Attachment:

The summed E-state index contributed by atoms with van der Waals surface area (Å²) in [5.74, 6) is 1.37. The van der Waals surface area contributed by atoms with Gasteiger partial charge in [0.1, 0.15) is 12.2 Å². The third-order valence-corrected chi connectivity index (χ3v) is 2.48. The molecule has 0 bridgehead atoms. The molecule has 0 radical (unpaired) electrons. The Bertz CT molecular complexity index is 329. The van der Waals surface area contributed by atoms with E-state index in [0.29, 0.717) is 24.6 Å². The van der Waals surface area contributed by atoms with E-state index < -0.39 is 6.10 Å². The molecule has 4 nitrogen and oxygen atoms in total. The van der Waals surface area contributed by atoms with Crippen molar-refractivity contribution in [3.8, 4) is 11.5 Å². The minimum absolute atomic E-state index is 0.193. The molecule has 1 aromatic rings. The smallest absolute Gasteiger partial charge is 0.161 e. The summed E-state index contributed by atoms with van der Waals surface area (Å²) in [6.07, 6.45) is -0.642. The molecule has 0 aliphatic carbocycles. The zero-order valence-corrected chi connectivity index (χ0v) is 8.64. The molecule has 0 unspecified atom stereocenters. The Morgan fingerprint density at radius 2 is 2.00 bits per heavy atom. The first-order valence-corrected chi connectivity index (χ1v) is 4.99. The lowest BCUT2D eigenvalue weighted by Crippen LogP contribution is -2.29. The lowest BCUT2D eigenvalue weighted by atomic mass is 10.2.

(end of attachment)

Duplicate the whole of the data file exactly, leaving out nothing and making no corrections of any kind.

The summed E-state index contributed by atoms with van der Waals surface area (Å²) in [5.74, 6) is 1.37. The van der Waals surface area contributed by atoms with Gasteiger partial charge in [0.1, 0.15) is 12.2 Å². The third-order valence-corrected chi connectivity index (χ3v) is 2.48. The molecule has 0 bridgehead atoms. The molecule has 0 radical (unpaired) electrons. The Bertz CT molecular complexity index is 329. The van der Waals surface area contributed by atoms with E-state index in [0.29, 0.717) is 24.6 Å². The van der Waals surface area contributed by atoms with E-state index < -0.39 is 6.10 Å². The molecule has 4 nitrogen and oxygen atoms in total. The van der Waals surface area contributed by atoms with Crippen molar-refractivity contribution in [3.8, 4) is 11.5 Å². The minimum absolute atomic E-state index is 0.193. The molecule has 1 aromatic rings. The smallest absolute Gasteiger partial charge is 0.161 e. The summed E-state index contributed by atoms with van der Waals surface area (Å²) in [6.07, 6.45) is -0.642. The molecule has 0 aliphatic carbocycles. The zero-order valence-corrected chi connectivity index (χ0v) is 8.64. The molecule has 0 unspecified atom stereocenters. The Morgan fingerprint density at radius 2 is 2.00 bits per heavy atom. The first-order valence-corrected chi connectivity index (χ1v) is 4.99. The lowest BCUT2D eigenvalue weighted by Crippen LogP contribution is -2.29. The lowest BCUT2D eigenvalue weighted by atomic mass is 10.2.